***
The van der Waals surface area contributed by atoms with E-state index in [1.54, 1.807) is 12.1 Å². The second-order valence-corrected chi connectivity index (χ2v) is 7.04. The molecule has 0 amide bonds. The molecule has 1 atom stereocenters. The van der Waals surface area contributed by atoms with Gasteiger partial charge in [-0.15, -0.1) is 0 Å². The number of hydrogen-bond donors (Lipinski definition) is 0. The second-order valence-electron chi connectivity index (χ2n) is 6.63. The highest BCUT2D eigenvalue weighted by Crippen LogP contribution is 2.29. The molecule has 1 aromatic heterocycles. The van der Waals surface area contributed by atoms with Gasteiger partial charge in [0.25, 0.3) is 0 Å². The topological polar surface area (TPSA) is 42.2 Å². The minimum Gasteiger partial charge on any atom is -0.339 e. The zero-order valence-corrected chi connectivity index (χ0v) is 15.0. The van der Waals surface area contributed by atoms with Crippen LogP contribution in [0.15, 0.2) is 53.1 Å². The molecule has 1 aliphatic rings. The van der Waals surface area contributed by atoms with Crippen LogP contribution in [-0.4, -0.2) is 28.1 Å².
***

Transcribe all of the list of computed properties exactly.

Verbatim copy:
The van der Waals surface area contributed by atoms with E-state index in [1.54, 1.807) is 12.1 Å². The second-order valence-corrected chi connectivity index (χ2v) is 7.04. The molecule has 0 amide bonds. The molecule has 1 atom stereocenters. The van der Waals surface area contributed by atoms with Gasteiger partial charge in [-0.15, -0.1) is 0 Å². The number of hydrogen-bond donors (Lipinski definition) is 0. The second-order valence-electron chi connectivity index (χ2n) is 6.63. The highest BCUT2D eigenvalue weighted by Crippen LogP contribution is 2.29. The molecule has 1 aromatic heterocycles. The van der Waals surface area contributed by atoms with Gasteiger partial charge in [0.25, 0.3) is 0 Å². The topological polar surface area (TPSA) is 42.2 Å². The minimum Gasteiger partial charge on any atom is -0.339 e. The zero-order valence-corrected chi connectivity index (χ0v) is 15.0. The van der Waals surface area contributed by atoms with Crippen LogP contribution in [0.15, 0.2) is 53.1 Å². The molecule has 1 aliphatic rings. The van der Waals surface area contributed by atoms with Crippen LogP contribution in [-0.4, -0.2) is 28.1 Å².